The Next-Generation of Female Leaders Will Emerge At A Faster Pace When Women Stop Trying to 'Act Like Men'

Why women leaders should stop acting like men.

Jan. 29, 2012— -- Men don't push eight pound human beings out of deeply personal places. Men don't undergo hormonal changes every month. Men don't have to be constantly reminded of what sexy looks like via a higher percentage of sexual images of themselves displayed across magazines, billboards, TV commercials, etc.

Yet we hear women cautioned to "act like a man." What does that mean exactly?

"Maybe there's a set of rules, you know, a memo that went around that we've missed," my female friend says jokingly when we meet for coffee (right before her flight to Europe, where she gets to represent her company at a leadership conference).

Like, does a man: use a lot of expletives? Walk around with his legs and chest spread wide? Talk on the phone with his feet up on a table? Go for the frequent evening beer with the guys? Sit around the office talking about women and their body parts? Sleep with his co-workers? Yell, bang his fists on the table, and demand to be heard?

Does acting like a man mean that I have to give up my high heels, pencil skirts, makeup and jewelry? Should I trash my dresses and take to wearing tuxedos at formal events, refuse to have a gentleman open a door for me, or refuse to attend any event that supports women empowerment? (I had a female tell me this and I felt bad that I scoffed at the ridiculousness of her statement, but I wanted her to know that some men actually love attending female empowerment events. Get it?)

I don't mean to make light of the subject but I guess I'm still somewhat confused. No one has really explained what "acting like a man" means in the general scheme of things.

I mean, women do use curse words. Oh dear, shut the front door! Whaaat? Yes. Women do demand. Women do negotiate. Women do lead. Women do yell and scream. Women do go out for beer (or martinis). Oh and women do sleep with their co-workers. Oh no, heavens to Mergatroyd! Oh yes.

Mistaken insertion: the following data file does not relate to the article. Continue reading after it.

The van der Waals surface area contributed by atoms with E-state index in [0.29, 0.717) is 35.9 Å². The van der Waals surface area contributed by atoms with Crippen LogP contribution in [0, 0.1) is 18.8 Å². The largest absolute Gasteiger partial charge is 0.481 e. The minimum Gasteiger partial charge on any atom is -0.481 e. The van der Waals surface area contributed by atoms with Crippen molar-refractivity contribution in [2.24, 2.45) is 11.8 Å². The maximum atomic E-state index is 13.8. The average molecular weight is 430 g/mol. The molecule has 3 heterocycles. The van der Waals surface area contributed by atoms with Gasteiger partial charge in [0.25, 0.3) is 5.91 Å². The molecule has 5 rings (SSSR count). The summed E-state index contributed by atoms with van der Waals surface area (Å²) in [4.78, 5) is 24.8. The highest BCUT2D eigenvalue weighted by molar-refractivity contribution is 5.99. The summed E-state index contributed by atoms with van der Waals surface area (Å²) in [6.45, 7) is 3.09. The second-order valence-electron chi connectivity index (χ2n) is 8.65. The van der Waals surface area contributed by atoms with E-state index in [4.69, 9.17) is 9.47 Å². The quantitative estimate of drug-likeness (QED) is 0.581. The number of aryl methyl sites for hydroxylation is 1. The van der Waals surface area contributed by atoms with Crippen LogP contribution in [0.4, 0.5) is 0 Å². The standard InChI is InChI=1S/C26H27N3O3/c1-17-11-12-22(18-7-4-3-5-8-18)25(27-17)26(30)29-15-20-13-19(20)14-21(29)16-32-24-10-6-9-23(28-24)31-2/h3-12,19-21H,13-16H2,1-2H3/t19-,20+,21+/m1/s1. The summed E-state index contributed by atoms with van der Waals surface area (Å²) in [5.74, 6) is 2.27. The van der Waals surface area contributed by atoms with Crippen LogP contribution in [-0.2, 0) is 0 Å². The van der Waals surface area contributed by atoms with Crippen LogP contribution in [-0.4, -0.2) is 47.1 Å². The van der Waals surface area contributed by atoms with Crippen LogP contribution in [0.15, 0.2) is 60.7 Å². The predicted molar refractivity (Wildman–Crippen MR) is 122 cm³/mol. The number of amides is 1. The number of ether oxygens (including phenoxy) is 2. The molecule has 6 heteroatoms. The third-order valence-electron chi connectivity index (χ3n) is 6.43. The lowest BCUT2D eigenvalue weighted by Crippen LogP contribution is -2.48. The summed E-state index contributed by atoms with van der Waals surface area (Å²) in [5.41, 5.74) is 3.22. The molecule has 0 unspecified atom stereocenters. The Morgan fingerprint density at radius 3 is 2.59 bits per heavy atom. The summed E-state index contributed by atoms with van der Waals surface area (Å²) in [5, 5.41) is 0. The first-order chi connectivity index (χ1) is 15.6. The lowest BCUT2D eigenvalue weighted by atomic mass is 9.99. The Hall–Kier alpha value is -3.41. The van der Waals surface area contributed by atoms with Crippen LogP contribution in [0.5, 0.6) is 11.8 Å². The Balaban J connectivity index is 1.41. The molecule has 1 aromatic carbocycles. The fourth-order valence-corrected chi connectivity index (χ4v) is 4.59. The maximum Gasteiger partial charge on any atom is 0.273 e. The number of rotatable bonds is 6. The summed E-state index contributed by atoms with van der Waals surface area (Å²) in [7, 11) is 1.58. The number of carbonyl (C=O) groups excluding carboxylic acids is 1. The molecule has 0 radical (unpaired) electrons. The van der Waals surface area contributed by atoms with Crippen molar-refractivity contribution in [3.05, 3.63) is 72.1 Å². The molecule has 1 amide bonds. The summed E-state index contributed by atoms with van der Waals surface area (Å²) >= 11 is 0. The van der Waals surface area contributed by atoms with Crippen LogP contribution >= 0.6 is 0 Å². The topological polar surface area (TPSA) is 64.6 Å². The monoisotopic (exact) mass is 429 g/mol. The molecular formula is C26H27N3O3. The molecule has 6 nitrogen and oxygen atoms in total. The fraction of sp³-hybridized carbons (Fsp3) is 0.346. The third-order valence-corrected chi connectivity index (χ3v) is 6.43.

But that's not really the point is it? The point is, we know that a group of guys at your office don't represent the entire male species. Neither does that group of women. Yet we continue to place people - particularly women - within a box. In order to be a woman leader, you have to "act like a man," some say.

Somebody find that rule book will you?! Who came up with these rules and where are they listed?

Were they implying that Hilary Clinton should "act like a man" when a union boss at one of Clinton's campaign rallies, insinuated that fortitude only comes with testicles?  "We need testicular fortitude," he said. "I do think I have fortitude, women can have it as well as men," Clinton was forced to respond.

Let's discuss the facts: we have less women leaders than we do men. Men have led for decades, making it "a man's world." Women have had to fight their way to the top, kicking at obstacles and glass ceilings.

We know all these things to be true.

But this is what I, the next-generation thirty-year-old female that I am, would like to know: by denouncing femininity within the workplace - in lieu of simply encouraging leadership skills - are we making things more difficult for the next generation of female leaders who are comfortable within their own skin?

Can women be themselves and become leaders?

To understand this is to first understand the male vs. female brain.

Scientists have found that the male brain is larger than the female brain by 9 percent. But don't be fooled, this doesn't mean that women have less mental capacity than men, says Dr. Louann Brizendine, Founder of The Women's Mood and Hormone Clinic at the University of California. Women and men have the same number of brain cells; the cells are just packed more densely in women.

In comparing the male and female brains, Brizendine found that the hippocampus - the principal hub of emotion and memory function - is larger in the female brain, making women better at expressing emotions and remembering details. She also states in her book, The Female Brain, that the brain circuitry for language and observing emotions, is also larger in the female brain.